EDEN PRAIRIE, Minn. — The Dolphins were an unfamiliar opponent, but the Vikings defense looked less recognizable in Miami, Head Coach Mike Zimmer said Monday, a day after a 37-35 loss.
"That was the worst we've played all year, maybe one of the worst defensive performances I've seen in a long time, but definitely this year, for sure," Zimmer said. "I think for the most part I know who they are. I don't know who they were Sunday. It's disappointing to me that, I mean we had guys who are normally good players that played poorly, I mean really poorly. That surprised me. Guys that you know you can count on that didn't play good, that's frustrating. I don't know. I don't know what it is."
Minnesota allowed 23 points in the fourth quarter, which is more than opponents have posted in eight complete games against the Vikings this season, and Miami racked up 493 net yards, including 396 through the air.
There were alignment mistakes before the snap, coverage errors during plays and two unsportsmanlike penalties after whistles.
"There were times when guys lined up where I didn't know where they were lining up," Zimmer said, "so that's probably an issue, isn't it?"
Zimmer said the Vikings, who were credited with two sacks and 10 total hits on Ryan Tannehill, said rushers allowed him to escape the pocket and buy time for big gains.
"We did not rush well, I mean we hit him a lot, but we didn't allow ourselves to finish a lot of the sacks because you get to the edge and the guy runs around the outside, and as teams are doing, they're getting the ball out quick on us so we've got to cover better," Zimmer said.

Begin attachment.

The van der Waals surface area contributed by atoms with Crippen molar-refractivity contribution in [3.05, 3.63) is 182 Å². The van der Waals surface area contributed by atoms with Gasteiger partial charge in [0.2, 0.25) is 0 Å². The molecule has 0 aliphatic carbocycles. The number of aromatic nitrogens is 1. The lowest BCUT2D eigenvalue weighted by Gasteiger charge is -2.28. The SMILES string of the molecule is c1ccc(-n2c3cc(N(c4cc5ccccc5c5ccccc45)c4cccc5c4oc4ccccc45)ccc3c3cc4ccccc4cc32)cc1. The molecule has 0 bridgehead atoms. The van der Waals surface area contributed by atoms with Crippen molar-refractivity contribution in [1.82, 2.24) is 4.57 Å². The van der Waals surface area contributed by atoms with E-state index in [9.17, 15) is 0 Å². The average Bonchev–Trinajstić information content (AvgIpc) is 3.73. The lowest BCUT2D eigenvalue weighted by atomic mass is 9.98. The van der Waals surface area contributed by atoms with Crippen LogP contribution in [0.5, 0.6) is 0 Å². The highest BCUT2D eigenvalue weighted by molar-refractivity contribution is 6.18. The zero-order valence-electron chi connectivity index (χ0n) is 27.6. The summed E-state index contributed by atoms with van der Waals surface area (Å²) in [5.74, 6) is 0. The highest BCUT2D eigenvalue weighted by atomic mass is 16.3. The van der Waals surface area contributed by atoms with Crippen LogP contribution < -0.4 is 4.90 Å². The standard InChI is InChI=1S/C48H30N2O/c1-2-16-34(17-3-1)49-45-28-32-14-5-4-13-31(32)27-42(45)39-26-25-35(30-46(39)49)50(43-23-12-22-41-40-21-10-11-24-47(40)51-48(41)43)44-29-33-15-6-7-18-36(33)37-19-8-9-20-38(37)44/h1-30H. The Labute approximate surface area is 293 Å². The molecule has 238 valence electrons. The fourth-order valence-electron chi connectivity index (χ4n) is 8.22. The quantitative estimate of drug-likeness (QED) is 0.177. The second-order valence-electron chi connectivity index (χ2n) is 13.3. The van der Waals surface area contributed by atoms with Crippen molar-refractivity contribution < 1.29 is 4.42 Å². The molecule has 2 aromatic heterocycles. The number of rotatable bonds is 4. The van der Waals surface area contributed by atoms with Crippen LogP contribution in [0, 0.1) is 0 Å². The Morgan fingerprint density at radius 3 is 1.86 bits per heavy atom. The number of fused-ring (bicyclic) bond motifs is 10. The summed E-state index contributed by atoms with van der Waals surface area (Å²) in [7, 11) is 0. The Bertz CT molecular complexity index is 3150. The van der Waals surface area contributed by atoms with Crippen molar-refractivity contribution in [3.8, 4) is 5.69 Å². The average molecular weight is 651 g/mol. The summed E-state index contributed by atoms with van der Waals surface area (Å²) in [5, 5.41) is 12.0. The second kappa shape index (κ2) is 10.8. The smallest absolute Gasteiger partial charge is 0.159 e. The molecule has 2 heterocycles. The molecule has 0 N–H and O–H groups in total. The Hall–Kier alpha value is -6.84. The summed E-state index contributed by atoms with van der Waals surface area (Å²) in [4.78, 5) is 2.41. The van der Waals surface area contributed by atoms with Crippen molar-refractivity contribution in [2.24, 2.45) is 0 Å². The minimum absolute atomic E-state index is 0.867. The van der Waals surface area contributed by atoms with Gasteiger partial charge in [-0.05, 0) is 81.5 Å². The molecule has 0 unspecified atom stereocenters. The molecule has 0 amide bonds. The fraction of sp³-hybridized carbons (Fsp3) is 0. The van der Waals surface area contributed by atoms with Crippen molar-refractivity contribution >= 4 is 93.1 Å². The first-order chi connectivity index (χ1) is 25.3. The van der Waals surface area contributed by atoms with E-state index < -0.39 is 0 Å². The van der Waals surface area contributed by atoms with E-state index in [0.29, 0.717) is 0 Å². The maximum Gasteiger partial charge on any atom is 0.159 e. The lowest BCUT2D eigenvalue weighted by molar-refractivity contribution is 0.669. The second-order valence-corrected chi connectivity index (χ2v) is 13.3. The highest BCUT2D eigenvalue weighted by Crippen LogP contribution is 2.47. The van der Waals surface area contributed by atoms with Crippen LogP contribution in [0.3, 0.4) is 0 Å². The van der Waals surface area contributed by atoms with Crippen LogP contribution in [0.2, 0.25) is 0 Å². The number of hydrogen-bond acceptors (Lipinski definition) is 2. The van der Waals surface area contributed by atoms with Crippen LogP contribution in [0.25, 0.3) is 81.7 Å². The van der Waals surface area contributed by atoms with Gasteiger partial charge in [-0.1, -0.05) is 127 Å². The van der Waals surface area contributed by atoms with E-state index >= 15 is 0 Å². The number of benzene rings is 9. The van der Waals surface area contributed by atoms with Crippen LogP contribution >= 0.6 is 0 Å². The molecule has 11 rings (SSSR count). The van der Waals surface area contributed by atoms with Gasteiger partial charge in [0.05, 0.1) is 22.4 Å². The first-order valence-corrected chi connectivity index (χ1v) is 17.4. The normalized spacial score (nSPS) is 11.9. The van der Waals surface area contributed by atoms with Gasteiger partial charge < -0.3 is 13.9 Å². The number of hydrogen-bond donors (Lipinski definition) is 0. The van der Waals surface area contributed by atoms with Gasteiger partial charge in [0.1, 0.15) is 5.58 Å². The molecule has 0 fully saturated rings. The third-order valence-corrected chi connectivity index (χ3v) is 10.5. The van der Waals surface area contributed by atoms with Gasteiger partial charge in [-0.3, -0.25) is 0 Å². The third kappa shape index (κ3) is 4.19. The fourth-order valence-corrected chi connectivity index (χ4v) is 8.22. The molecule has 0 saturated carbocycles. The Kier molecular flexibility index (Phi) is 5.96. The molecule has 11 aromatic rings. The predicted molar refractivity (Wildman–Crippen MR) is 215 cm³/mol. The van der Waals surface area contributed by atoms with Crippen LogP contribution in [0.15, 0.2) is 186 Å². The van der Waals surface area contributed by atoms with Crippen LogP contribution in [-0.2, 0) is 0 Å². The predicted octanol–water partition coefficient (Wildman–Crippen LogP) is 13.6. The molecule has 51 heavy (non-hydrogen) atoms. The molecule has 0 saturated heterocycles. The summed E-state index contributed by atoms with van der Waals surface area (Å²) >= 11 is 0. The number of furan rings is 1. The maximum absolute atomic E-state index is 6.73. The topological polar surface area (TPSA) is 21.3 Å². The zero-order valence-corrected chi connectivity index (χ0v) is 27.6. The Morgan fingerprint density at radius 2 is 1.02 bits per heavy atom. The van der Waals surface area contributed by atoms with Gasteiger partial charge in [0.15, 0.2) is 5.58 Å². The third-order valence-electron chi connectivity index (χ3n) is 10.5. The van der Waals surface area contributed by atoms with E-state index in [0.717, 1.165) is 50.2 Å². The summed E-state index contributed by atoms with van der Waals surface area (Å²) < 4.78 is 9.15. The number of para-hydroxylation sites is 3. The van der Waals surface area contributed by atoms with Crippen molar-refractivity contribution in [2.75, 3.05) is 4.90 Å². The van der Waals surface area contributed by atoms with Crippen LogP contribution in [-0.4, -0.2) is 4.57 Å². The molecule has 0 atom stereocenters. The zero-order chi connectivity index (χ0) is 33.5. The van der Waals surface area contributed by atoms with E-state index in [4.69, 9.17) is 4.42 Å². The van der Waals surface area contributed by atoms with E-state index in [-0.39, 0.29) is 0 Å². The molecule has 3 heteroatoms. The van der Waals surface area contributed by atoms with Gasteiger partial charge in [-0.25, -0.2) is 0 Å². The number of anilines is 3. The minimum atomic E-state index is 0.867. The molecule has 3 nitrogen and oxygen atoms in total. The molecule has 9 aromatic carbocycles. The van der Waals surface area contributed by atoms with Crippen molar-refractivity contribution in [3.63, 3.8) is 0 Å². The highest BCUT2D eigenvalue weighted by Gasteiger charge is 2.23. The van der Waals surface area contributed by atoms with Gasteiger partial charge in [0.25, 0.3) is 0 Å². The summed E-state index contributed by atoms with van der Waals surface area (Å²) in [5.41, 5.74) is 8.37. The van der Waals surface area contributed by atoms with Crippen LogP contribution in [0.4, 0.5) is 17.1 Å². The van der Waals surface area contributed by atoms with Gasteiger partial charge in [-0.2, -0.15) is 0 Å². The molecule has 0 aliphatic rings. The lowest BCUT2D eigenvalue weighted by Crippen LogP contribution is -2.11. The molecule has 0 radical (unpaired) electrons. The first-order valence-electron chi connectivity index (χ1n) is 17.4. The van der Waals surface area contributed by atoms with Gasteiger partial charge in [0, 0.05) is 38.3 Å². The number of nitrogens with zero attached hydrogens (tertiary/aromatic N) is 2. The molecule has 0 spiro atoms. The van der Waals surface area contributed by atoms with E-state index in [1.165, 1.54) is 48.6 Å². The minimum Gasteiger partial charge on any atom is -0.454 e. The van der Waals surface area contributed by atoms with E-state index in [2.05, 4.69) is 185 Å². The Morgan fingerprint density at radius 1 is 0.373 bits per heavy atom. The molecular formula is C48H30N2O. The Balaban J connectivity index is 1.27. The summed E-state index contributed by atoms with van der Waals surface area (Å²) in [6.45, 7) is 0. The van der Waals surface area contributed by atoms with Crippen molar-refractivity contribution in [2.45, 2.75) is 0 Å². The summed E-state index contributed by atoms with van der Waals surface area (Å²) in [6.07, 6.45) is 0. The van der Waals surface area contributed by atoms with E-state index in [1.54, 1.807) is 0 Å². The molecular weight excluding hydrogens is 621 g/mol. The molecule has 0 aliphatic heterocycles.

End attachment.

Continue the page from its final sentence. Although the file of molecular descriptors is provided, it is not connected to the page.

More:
Sharrif Floyd said Zimmer was justifiably "livid" at the performance that Floyd called a "disgrace for us as a unit."
"We went out and did our own thing instead of playing in the scheme," Floyd said. "I think we all took turns coming up with penalties and with bad plays. I think in those instances, we've got to stop what we're doing, come back as a unit and understand we have to go back to our technique and keys and play defense."
Linebacker Jasper Brinkley said a lack of communication in coverage and defensive penalties stacked up.
The unfortunate part for the Vikings was that their second-most points allowed this season trumped their second-highest point production.
"If we could understand as a group, as a team, as a unit, if we do what we're supposed to do, good things will happen," Zimmer said. "Throughout most of the season, the defense has done that. They've done what they're supposed to do, lined up and done this and done that, and for the most part good things have happened for them. So, those things bother me, mistakes bother me, penalties bother me, selfishness bothers me.
"I've tried to preach the team is important and understanding your role and understanding where you're supposed to be and everybody else understanding, that's why we have this (team meeting) room in here is so that we can all understand what we're trying to get done and that's what bothers me the most," Zimmer added. "Our guys care on both sides of the ball. The football team cares. They didn't perform defensively yesterday."
GREENWAY IN MOURNING: The communication mistakes appeared to become more prevalent after Chad Greenway, who usually wears the in-helmet communication device, left the game with a knee injury.
Zimmer said he didn't have an update on Greenway's physical condition but had spoken to the nine-year pro, who played Sunday despite the death of his father, Alan Greenway on Friday after a battle with leukemia. The veteran linebacker returned to his home state of South Dakota Monday for Tuesday's funeral service.
CUTLER BACK IN: The Bears on Monday announced Jay Culter will start at quarterback. After Cutler started the first 14 games and went 5-9 with 24 turnovers, Chicago started Jimmy Clausen on Sunday, but Clausen developed concussion symptoms Sunday evening after a helmet-to-helmet hit from Detroit's Ziggy Ansah earlier in the day.